Pirates of the Caribbean: Dead Men Tell No Tales – 2017
Directors Joachim Rønning, Espen Sandberg
Screenplay by Jeff Nathanson
Starring Johnny Depp, Javier Bardem, Brenton Thwaites, Kaya Scodelario, Kevin McNally, Geoffrey Rush, Golshifteh Farahani, David Wenham, Stephen Graham, Orlando Bloom, Kiera Knightly
It’s been forever since they pumped one of these films out. Okay, well not that long ago. But since 2011 Depp’s star has fallen. Good thing I don’t care about that crap. For the most part, I have enjoyed his Pirates‘ movies. I saw none of the earlier films in the theater, but I bought them all. And watched them once. For some reason, I never felt have been able to want to watch them again over repeated viewings of Master and Commander. Okay, it’s because the Russell Crowe / Paul Bettany epic is one of my favorite films. I always was a little jealous that the first film took the wind from the sails of the clearly superior Peter Weir film. By now, when its clear that there will be no 2nd film for the Patrick O’Brien series, it’s all water under the bow.
I have learned to appreciate the films, first for their inclusion of Geoffrey Rush as the initial antagonist and eventual anti-hero. He was made to play Barbosa in every way possible. The only other character that I like better is his Walsingham from the classic Elizabeth films. That the story is somewhat centered around Barbosa only helps, in my view.
The story is a tad convoluted, nonetheless. Will Turner is a bit too old to play the naive hunk by about a decade, so instead we have his son, played by Thwaites. The dutiful son is dedicated to bringing his father out of eternal curse of sailing the Flying Dutchman. In order to do this, he needs a MacGuffin held onto by Depp’s Jack Sparrow. That MacGuffin will lead to another MacGuffin which leads to…well, you get the point.
In his search for Sparrow, he comes across a new young babe (Scoldelario) who bases her life on the belief of science and stuff. I say stuff because some of this is based on the true tale of Poseidon’s Trident.
Meanwhile, Sparrow is being chased by Salazar, a former Pirate hunter who was obliterated by a curse at the hands of a young, digitally enhanced Sparrow. So now he’s some kind of ghost. He is unleashed the moment that Jack Sparrow does something with one of the MacGuffins, but this is not the last time he’ll be set free. If you think that is good for him, you haven’t seen many of these movies.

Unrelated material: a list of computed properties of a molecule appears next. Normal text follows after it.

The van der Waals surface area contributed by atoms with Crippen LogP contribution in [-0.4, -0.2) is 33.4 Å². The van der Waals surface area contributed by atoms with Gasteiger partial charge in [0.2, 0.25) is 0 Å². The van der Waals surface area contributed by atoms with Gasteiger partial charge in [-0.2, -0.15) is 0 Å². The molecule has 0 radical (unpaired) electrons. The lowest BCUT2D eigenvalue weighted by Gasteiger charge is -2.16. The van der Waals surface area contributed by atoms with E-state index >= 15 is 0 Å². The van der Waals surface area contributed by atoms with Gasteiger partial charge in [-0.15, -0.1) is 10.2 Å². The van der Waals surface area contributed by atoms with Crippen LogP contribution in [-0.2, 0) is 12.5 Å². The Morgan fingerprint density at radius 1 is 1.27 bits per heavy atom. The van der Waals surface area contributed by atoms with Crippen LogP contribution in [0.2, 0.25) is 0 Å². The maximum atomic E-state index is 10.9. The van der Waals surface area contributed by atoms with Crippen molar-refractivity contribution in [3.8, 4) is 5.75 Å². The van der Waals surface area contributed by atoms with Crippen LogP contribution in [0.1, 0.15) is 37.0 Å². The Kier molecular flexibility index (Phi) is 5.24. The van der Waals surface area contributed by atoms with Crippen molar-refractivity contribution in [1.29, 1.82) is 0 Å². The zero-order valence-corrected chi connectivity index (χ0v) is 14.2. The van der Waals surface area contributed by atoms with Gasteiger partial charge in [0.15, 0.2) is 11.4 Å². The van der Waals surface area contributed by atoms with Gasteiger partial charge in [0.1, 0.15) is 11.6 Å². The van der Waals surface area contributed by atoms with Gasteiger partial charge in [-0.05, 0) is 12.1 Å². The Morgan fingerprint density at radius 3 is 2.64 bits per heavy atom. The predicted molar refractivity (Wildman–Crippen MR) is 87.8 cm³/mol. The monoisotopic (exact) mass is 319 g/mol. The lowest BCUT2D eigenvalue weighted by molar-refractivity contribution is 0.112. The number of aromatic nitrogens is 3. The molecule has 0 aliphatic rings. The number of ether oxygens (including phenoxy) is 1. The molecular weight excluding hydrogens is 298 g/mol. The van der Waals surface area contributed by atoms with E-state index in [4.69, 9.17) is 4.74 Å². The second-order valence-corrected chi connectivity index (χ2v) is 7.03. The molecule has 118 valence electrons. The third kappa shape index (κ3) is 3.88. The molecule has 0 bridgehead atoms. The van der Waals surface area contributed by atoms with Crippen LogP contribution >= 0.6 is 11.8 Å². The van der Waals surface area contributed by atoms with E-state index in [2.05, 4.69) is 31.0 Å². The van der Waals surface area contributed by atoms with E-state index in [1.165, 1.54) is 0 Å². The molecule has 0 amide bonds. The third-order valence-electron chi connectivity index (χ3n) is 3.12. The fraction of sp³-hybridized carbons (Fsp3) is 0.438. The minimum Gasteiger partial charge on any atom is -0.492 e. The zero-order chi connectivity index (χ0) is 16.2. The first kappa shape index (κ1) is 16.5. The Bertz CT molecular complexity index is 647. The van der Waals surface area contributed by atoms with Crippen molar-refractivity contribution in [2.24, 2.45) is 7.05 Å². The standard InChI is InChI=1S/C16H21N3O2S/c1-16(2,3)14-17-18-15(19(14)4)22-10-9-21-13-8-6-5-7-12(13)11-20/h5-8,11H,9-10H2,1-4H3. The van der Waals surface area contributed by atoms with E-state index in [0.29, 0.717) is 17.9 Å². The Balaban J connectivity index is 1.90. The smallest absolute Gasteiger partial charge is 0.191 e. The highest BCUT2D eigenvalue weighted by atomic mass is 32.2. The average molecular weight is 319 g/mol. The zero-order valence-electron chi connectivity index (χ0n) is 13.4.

The thing about this plot, it works real well with the effects and the effort feels halfway cohesive. Sparrow flits and farts through the film, using his super power of being too drunk to take any hit straight on, yet sure-footed enough to get the benefit of every bounce.
Will the plucky youths come out on top in the end? Will those who have died in a curse live to die again? Does Barbosa find a purpose after so much looting and plundering? Will that little ghost of a monkey be as adorable now as ever? Will we get to listen to Knightly speak or does she charge by the word?
One thing is for sure, Sparrow will remain unchanged, astern The Black Pearl by the end of the film. And the next one too.
There will be no preaching about this film one way or the other. I can tell you that as the series goes, this is one of the better efforts, if for no other reason the youngsters are different from in films 2 and 3. Why that matters is of personal taste. I just liked seeing the wheel turn to a new generation there as we view the constants of Sparrow and Barbosa in the center.
Bardem does a fine job of being disappointed in his efforts to ruin Jack’s day. His perverse speaking style has a fear of failure built-in along with his joy in killing whatever he deems to be bad.
All the peripheral Pirate characters you’ve grown used to but still don’t know the names of are all here, except for maybe a few that died in earlier films. I mean that died and weren’t re-signed for this film.
The best thing about the film, not one mention of a voodoo curse by someone speaking with a reggae infused accent. It’s almost makes up for the biggest disappointment of trading Keith Richards for Paul McCartney. No problem with Sir Paul, but he’s no Keef.
So I think I will finally go back and partake of the rest of this series. There is probably some fun to be had…again. If not, I am sure I will have another chance to see another sequel in a few years.
(***1/2 out of *****)